Nick Vinchenzo didn’t invite me to his 3rd grade birthday party.
I was sad.
His old invitations excited me. Speckled in glitter, with Daniel Morrse adorably misspelled across the cover, they hinted at a birthday adventure: Pokémon movie this year? Bowling? Sherlock Holmes themed scavenger hunt?
Cards like these would surface from my dad’s dusty pile of bills from AT&T, Health Insurance, and stiff envelopes addressed Mr. Morse. His mail was so … boring.
But Nick’s card was different. It made me feel … special.
Unfortunately, most first-time messages can feel like bills – bulky explanations. Stale pitches. They ask to get, instead of give.
So, let me deliver a harsh truth: if you message people you don’t know, you are spam.
You intrude into the their mental space. You show up at their doorstep unannounced. You have no idea if you’ll even appeal to them. These messages can birth a rich connection, but at a first glance, they’re spam.
Spam is more than a message. It’s the intention behind it. Spam asks to get.
Invites are different. They are a total gift. They create undeniable value for the recipient. They brighten people’s days.
Let me share how invites have transformed my work and personal life.
(Disclaimer: this post will not help you get invited to 3rd grade birthday parties.)
Invites at work:
When I began working at a Computer Science University I was tasked with recruiting teachers and students to our programs.
My communication, at first, was spammy. I sent long emails detailing the program and asked them to forward along the application. My intention for both of us to benefit was trumped by being a cold lead. It was spammy.
Then, I started inviting people to things.
I convened a meeting for the top EdTech Marketers in the Valley. We hosted a ”Diversity in Tech” happy hour for organization leads.
Dead leads finally responded: “Thanks for the invite” “I’d love to come” “Can’t make it but keep me in the loop for future events.”
Invites create value for you. They 1) communicate you as a leader if you host the event, 2) demonstrate that you are well networked and in-the-know in the space 3) communicate hospitality and acknowledge the worth of the invitee.
Invitees benefit too: they 1) can efficiently meet you and others in a short time 2) they have an opt out, so there is only gain and compliment that can come from the invite 3) they are affirmed as a valuable person in the community 4) fun!
It’s tricky though. An invite can easily be seen as spam if you don’t get the language right.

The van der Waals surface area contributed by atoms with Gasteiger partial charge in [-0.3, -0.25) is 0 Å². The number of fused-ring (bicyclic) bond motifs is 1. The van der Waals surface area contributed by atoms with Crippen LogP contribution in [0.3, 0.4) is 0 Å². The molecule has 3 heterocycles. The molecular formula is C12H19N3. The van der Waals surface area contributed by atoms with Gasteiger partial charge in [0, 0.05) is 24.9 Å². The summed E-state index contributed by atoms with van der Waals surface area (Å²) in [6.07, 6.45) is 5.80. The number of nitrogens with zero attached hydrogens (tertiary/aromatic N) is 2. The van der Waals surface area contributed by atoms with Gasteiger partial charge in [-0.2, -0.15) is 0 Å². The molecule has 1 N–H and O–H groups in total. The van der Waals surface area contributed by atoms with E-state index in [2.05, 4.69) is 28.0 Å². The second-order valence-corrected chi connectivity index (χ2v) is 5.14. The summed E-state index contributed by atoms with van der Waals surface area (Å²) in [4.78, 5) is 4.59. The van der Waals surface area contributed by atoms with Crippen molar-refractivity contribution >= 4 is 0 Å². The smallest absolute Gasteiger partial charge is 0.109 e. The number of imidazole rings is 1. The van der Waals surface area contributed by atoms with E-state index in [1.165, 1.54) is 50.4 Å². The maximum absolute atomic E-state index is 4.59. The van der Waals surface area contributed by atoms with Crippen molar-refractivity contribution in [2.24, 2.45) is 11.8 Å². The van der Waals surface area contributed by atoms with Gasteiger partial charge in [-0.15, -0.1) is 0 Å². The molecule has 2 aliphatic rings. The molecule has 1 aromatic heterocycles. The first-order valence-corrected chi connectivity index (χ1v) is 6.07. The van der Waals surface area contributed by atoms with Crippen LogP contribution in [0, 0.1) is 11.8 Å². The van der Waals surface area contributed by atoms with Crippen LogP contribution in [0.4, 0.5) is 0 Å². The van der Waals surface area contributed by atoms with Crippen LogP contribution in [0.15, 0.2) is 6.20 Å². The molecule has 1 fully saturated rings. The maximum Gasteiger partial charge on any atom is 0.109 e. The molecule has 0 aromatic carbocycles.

3 invite timeplates I use: happy hour, on a podcast, to a dinner party
Here are some ways to craft a tactful invite:
- Don’t be a spam bot – best way to do this is to look through your newsletters and try not to sound like that. Keep in mind that newsletters evolve over the years – now sounding playful (which once was unique) has become cliché. I like to say x y z. Use this language and not this type of language
- Naming reason for convening – “ I wanted to invite everyone to my place to get to know each other …” Convene instead of consume
- Be clear about who is invited – “each of you have some interest in bettering our community and I thought it would be good for us to get to know one another” | alone vs network effect. Random identity
- Demonstrate ease of participation - “All I ask is that you come with an attitude to get to know one another ” plea vs opt in
- Make the invite as personalized as possible – in person is best!
- Give them an opt out – use language like “if of interest” “would love if you can make it” “please come” “can you come”
- Follow up and say no worries if not, just wanted to make sure this got through!
At Make School we have a concept ABI – always be inviting. Before asking someone for something, create an event or opportunity that gives them far more value than you get.
Invites in personal life
I hopped on the online dating apps and didn’t get much action (perhaps they found out about my embarrassing non-invitation to Nick V’s party, Eeek!).
Dates became more responsive once I started inviting them to things I was already doing. “Want to come to a meditation event series I’m leading?” “A concert?” “An art exhibit that just opened?” Another benefit – even if the date didn’t happen, I still had some exciting plans on the calendar.
A one on one first date is intense. There’s a deep give, get, share that is unfocused and can be intimidating to some people. You litterally stare into the eyes of another individuals. Events and groups can disarm the tension and distribute it across multiple people and interactions and take pressure off of looking deeply into each others faces (unless that's your thing!). The music, art can help you ease into getting to know each other, act as a good medium.
The flip side of inviting people to events holds it's own tension. You may feel more responsible for the person having a good time. You may worry about an impression they'll leave on others.
This gets to a core social phenomenon: People are shy to invite people to their events. If the invitee says no it’s a rejection. Rejections suck. The inviter feels the tension of being a host.
But I’ve reframed the way I see invites in my head. They themselves are an inherent form of impact – they acknowledge someones value. They say, we want you, you belong. A simple invite can go a long way.
So if you are lonely. Or feel like people aren’t responding to you. Invite them to something. You don’t have to be the host. You don’t have to put a lot of work into it. All you have to do is ask. And you too can help people get that magical feeling when they get a birthday card in the mail.
I’m sure you’ll find it goes a long way.
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